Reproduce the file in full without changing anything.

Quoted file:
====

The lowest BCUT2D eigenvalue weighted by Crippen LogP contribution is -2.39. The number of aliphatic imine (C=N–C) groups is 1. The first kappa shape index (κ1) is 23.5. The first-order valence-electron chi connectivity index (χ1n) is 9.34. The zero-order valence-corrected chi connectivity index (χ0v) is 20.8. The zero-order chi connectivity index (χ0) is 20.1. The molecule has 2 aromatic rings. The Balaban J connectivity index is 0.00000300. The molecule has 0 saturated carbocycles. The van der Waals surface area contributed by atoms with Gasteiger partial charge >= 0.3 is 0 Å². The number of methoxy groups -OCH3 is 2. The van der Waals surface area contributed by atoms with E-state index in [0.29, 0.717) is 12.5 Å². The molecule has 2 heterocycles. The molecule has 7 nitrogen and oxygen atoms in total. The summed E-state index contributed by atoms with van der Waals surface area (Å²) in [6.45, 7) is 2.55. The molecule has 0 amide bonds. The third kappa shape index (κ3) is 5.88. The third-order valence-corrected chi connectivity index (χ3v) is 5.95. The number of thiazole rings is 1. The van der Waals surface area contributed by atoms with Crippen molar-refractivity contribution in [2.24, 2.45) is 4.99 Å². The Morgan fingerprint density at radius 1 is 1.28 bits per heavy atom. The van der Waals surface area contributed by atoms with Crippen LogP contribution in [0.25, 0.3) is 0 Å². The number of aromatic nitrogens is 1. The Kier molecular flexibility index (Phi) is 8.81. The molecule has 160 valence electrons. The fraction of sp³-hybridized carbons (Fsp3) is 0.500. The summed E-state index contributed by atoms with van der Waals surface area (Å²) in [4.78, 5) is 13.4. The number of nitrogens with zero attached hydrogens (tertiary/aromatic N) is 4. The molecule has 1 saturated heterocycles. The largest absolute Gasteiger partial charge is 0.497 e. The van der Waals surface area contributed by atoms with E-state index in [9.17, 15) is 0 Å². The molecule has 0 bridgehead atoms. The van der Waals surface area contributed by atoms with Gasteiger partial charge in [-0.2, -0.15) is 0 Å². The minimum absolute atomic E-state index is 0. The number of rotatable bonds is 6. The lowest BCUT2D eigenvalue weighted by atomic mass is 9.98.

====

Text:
The lowest BCUT2D eigenvalue weighted by Crippen LogP contribution is -2.39. The number of aliphatic imine (C=N–C) groups is 1. The first kappa shape index (κ1) is 23.5. The first-order valence-electron chi connectivity index (χ1n) is 9.34. The zero-order valence-corrected chi connectivity index (χ0v) is 20.8. The zero-order chi connectivity index (χ0) is 20.1. The molecule has 2 aromatic rings. The Balaban J connectivity index is 0.00000300. The molecule has 0 saturated carbocycles. The van der Waals surface area contributed by atoms with Gasteiger partial charge >= 0.3 is 0 Å². The number of methoxy groups -OCH3 is 2. The van der Waals surface area contributed by atoms with E-state index in [0.29, 0.717) is 12.5 Å². The molecule has 2 heterocycles. The molecule has 7 nitrogen and oxygen atoms in total. The summed E-state index contributed by atoms with van der Waals surface area (Å²) in [6.45, 7) is 2.55. The molecule has 0 amide bonds. The third kappa shape index (κ3) is 5.88. The third-order valence-corrected chi connectivity index (χ3v) is 5.95. The number of thiazole rings is 1. The van der Waals surface area contributed by atoms with Crippen molar-refractivity contribution in [2.24, 2.45) is 4.99 Å². The Morgan fingerprint density at radius 1 is 1.28 bits per heavy atom. The van der Waals surface area contributed by atoms with Crippen LogP contribution in [0.25, 0.3) is 0 Å². The number of aromatic nitrogens is 1. The Kier molecular flexibility index (Phi) is 8.81. The molecule has 160 valence electrons. The fraction of sp³-hybridized carbons (Fsp3) is 0.500. The summed E-state index contributed by atoms with van der Waals surface area (Å²) in [4.78, 5) is 13.4. The number of nitrogens with zero attached hydrogens (tertiary/aromatic N) is 4. The molecule has 1 saturated heterocycles. The largest absolute Gasteiger partial charge is 0.497 e. The van der Waals surface area contributed by atoms with E-state index in [9.17, 15) is 0 Å². The molecule has 0 bridgehead atoms. The van der Waals surface area contributed by atoms with Gasteiger partial charge in [-0.2, -0.15) is 0 Å². The minimum absolute atomic E-state index is 0. The number of rotatable bonds is 6. The lowest BCUT2D eigenvalue weighted by atomic mass is 9.98.